Checking out checks a good idea
It’s called the “mystery shopper” scam, and this time, it’s coming in the form of a $2,000 check, that looks as real as it can get.
“Nobody sends you money for nothing,” said scam victim Grace Maiwndi.
Grace Maiwndi was smart enough to realize that something just wasn’t right with this check, made out to her for almost $2,000.
“Buyer beware, no one sends you a $1,900 check and then asks to you to send $1,600 to someone you don’t even know in Chicago,” Maiwndi said.
Monday, Grace opened up what looked like a notice about mental health care, sealed in Canada. Inside was a check and instructions on how to spend it.
At first it seemed like a gift from above, but at second glance grace noticed the bank was in Maryland, and the sender, out of Staten Island, New York, asked her to make a purchase at various stores and then wire the money back via Western Union to a receiving officer in Chicago.
Grace admits, at first, she was fooled. “But the check is something that people should be aware of, it is the most legitimate check I have ever seen.”
Fraud attorney Mitch Baker said, “You have to read it. They’ll want your information. They’ll want you to give them your numbers, your credit card number, and they’ll end up with the money, not you.”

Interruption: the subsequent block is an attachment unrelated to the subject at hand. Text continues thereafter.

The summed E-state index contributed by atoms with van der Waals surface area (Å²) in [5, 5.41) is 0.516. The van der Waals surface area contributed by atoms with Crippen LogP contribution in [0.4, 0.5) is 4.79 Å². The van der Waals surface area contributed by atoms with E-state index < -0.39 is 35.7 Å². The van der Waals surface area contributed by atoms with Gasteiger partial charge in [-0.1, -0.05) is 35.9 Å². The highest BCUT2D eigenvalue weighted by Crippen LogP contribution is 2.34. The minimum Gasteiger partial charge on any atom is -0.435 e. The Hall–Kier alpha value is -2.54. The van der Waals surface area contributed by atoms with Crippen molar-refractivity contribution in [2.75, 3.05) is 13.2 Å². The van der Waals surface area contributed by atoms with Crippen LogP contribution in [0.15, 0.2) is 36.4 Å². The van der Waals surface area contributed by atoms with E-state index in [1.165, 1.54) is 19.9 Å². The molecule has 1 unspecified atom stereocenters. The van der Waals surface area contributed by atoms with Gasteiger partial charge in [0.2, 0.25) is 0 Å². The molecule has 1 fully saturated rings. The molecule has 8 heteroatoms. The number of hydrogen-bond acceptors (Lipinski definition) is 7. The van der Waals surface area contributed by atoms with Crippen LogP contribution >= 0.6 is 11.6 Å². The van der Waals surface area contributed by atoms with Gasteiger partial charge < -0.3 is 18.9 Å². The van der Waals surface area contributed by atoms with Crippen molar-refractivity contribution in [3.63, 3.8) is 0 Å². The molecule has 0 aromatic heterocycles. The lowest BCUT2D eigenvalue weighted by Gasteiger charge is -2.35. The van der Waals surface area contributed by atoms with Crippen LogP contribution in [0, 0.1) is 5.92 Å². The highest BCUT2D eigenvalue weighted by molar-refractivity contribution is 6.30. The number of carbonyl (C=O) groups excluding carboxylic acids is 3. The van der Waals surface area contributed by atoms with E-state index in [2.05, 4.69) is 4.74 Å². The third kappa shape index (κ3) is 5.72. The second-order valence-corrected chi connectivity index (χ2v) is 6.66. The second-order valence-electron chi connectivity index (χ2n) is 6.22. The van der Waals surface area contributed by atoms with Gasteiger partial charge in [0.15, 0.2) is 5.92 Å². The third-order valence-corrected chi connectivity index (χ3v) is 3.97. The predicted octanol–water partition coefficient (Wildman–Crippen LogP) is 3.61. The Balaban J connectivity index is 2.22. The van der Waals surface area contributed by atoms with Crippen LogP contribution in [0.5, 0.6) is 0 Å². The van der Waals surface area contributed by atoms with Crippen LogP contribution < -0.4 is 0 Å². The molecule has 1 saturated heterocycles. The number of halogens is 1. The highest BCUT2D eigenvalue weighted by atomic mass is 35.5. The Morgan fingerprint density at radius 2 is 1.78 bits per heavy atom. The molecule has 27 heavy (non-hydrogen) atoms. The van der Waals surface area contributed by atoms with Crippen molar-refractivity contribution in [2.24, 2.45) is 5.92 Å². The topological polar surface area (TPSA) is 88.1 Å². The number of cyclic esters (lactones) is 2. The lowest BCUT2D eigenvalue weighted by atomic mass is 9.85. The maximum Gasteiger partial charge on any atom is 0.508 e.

This scam is nothing new to law enforcement and the Postal Inspection Service. They call it the “mystery shopper” scheme, and it hasn’t just fooled Grace; chances are thousands of people have tried to cash in on the deal that just looks so good on paper.
The Postal Inspection Service says if you get something in the mail that fits any of these descriptions, do not respond to it. If you deposit the check, you’ll get a notice from the bank that it bounced, and you’ll be responsible for paying for the amount of the check out of your own pocket.
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